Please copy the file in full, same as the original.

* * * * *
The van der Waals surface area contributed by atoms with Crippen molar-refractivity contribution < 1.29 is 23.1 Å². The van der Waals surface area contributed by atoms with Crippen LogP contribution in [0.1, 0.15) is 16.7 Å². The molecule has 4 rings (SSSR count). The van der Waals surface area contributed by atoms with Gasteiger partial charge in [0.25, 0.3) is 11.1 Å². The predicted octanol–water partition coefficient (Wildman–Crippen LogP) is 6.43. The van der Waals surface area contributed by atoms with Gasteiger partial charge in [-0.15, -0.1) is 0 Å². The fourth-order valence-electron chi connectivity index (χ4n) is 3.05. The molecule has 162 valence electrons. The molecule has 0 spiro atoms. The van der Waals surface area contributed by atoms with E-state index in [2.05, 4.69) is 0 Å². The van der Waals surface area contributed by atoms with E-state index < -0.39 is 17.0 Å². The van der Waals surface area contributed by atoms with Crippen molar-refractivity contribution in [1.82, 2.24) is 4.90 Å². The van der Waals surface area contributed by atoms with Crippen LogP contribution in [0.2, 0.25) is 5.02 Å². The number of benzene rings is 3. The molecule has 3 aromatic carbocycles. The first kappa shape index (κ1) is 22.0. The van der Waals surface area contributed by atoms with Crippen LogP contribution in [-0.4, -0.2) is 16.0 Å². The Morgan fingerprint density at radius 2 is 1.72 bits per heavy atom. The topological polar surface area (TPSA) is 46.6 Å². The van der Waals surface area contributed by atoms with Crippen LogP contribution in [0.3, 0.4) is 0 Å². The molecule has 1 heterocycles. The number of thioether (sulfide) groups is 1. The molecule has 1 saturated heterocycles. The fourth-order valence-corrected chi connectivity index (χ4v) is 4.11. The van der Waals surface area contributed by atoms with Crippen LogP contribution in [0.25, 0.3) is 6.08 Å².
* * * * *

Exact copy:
The van der Waals surface area contributed by atoms with Crippen molar-refractivity contribution < 1.29 is 23.1 Å². The van der Waals surface area contributed by atoms with Crippen LogP contribution in [0.1, 0.15) is 16.7 Å². The molecule has 4 rings (SSSR count). The van der Waals surface area contributed by atoms with Gasteiger partial charge in [0.25, 0.3) is 11.1 Å². The predicted octanol–water partition coefficient (Wildman–Crippen LogP) is 6.43. The van der Waals surface area contributed by atoms with Gasteiger partial charge in [-0.15, -0.1) is 0 Å². The fourth-order valence-electron chi connectivity index (χ4n) is 3.05. The molecule has 162 valence electrons. The molecule has 0 spiro atoms. The van der Waals surface area contributed by atoms with E-state index in [2.05, 4.69) is 0 Å². The van der Waals surface area contributed by atoms with E-state index < -0.39 is 17.0 Å². The van der Waals surface area contributed by atoms with Crippen molar-refractivity contribution in [1.82, 2.24) is 4.90 Å². The van der Waals surface area contributed by atoms with Crippen LogP contribution in [0.2, 0.25) is 5.02 Å². The number of benzene rings is 3. The molecule has 3 aromatic carbocycles. The first kappa shape index (κ1) is 22.0. The van der Waals surface area contributed by atoms with Crippen LogP contribution in [-0.4, -0.2) is 16.0 Å². The Morgan fingerprint density at radius 2 is 1.72 bits per heavy atom. The topological polar surface area (TPSA) is 46.6 Å². The van der Waals surface area contributed by atoms with Crippen LogP contribution in [0.3, 0.4) is 0 Å². The molecule has 1 heterocycles. The number of thioether (sulfide) groups is 1. The molecule has 1 saturated heterocycles. The fourth-order valence-corrected chi connectivity index (χ4v) is 4.11. The van der Waals surface area contributed by atoms with Crippen LogP contribution in [0.25, 0.3) is 6.08 Å².